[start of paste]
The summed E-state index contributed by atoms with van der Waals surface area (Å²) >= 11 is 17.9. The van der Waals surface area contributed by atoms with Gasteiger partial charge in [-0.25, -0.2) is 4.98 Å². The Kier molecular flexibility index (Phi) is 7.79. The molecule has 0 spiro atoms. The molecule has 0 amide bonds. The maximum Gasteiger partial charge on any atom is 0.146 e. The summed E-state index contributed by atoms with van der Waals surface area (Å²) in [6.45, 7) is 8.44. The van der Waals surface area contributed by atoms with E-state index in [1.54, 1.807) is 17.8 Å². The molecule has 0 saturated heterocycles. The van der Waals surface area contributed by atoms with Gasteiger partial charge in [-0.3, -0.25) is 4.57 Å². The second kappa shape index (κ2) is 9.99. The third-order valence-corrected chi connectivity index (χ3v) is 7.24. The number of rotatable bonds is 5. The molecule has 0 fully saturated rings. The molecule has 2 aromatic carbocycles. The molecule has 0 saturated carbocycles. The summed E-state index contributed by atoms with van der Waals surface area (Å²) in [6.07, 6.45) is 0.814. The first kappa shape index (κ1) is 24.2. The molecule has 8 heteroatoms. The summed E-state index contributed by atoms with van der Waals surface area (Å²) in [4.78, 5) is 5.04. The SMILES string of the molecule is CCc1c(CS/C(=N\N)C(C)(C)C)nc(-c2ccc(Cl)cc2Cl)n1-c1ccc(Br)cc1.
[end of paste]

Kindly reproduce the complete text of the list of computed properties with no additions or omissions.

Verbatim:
The summed E-state index contributed by atoms with van der Waals surface area (Å²) >= 11 is 17.9. The van der Waals surface area contributed by atoms with Gasteiger partial charge in [-0.25, -0.2) is 4.98 Å². The Kier molecular flexibility index (Phi) is 7.79. The molecule has 0 spiro atoms. The molecule has 0 amide bonds. The maximum Gasteiger partial charge on any atom is 0.146 e. The summed E-state index contributed by atoms with van der Waals surface area (Å²) in [6.45, 7) is 8.44. The van der Waals surface area contributed by atoms with E-state index in [1.54, 1.807) is 17.8 Å². The molecule has 0 saturated heterocycles. The van der Waals surface area contributed by atoms with Gasteiger partial charge in [-0.3, -0.25) is 4.57 Å². The second kappa shape index (κ2) is 9.99. The third-order valence-corrected chi connectivity index (χ3v) is 7.24. The number of rotatable bonds is 5. The molecule has 0 fully saturated rings. The molecule has 2 aromatic carbocycles. The molecule has 0 saturated carbocycles. The summed E-state index contributed by atoms with van der Waals surface area (Å²) in [6.07, 6.45) is 0.814. The first kappa shape index (κ1) is 24.2. The molecule has 8 heteroatoms. The summed E-state index contributed by atoms with van der Waals surface area (Å²) in [4.78, 5) is 5.04. The SMILES string of the molecule is CCc1c(CS/C(=N\N)C(C)(C)C)nc(-c2ccc(Cl)cc2Cl)n1-c1ccc(Br)cc1.